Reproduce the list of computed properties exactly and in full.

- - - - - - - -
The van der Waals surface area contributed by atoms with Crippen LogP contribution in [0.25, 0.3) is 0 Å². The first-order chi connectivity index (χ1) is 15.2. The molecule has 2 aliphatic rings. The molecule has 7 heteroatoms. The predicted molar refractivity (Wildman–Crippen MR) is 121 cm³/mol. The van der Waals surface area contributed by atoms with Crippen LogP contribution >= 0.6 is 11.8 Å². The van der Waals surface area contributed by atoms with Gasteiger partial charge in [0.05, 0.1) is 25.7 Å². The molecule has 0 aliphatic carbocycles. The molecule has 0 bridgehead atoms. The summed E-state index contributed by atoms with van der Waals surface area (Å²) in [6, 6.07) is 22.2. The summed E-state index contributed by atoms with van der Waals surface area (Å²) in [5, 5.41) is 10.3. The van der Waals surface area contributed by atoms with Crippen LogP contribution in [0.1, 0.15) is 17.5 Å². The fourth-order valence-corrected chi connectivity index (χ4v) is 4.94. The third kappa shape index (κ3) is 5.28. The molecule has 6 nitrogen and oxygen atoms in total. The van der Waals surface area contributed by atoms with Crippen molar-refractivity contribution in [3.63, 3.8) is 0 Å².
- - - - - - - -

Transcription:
The van der Waals surface area contributed by atoms with Crippen LogP contribution in [0.25, 0.3) is 0 Å². The first-order chi connectivity index (χ1) is 15.2. The molecule has 2 aliphatic rings. The molecule has 7 heteroatoms. The predicted molar refractivity (Wildman–Crippen MR) is 121 cm³/mol. The van der Waals surface area contributed by atoms with Crippen LogP contribution >= 0.6 is 11.8 Å². The van der Waals surface area contributed by atoms with Gasteiger partial charge in [0.05, 0.1) is 25.7 Å². The molecule has 0 aliphatic carbocycles. The molecule has 0 bridgehead atoms. The summed E-state index contributed by atoms with van der Waals surface area (Å²) in [6, 6.07) is 22.2. The summed E-state index contributed by atoms with van der Waals surface area (Å²) in [5, 5.41) is 10.3. The van der Waals surface area contributed by atoms with Crippen LogP contribution in [0.1, 0.15) is 17.5 Å². The fourth-order valence-corrected chi connectivity index (χ4v) is 4.94. The third kappa shape index (κ3) is 5.28. The molecule has 6 nitrogen and oxygen atoms in total. The van der Waals surface area contributed by atoms with Crippen molar-refractivity contribution in [3.63, 3.8) is 0 Å².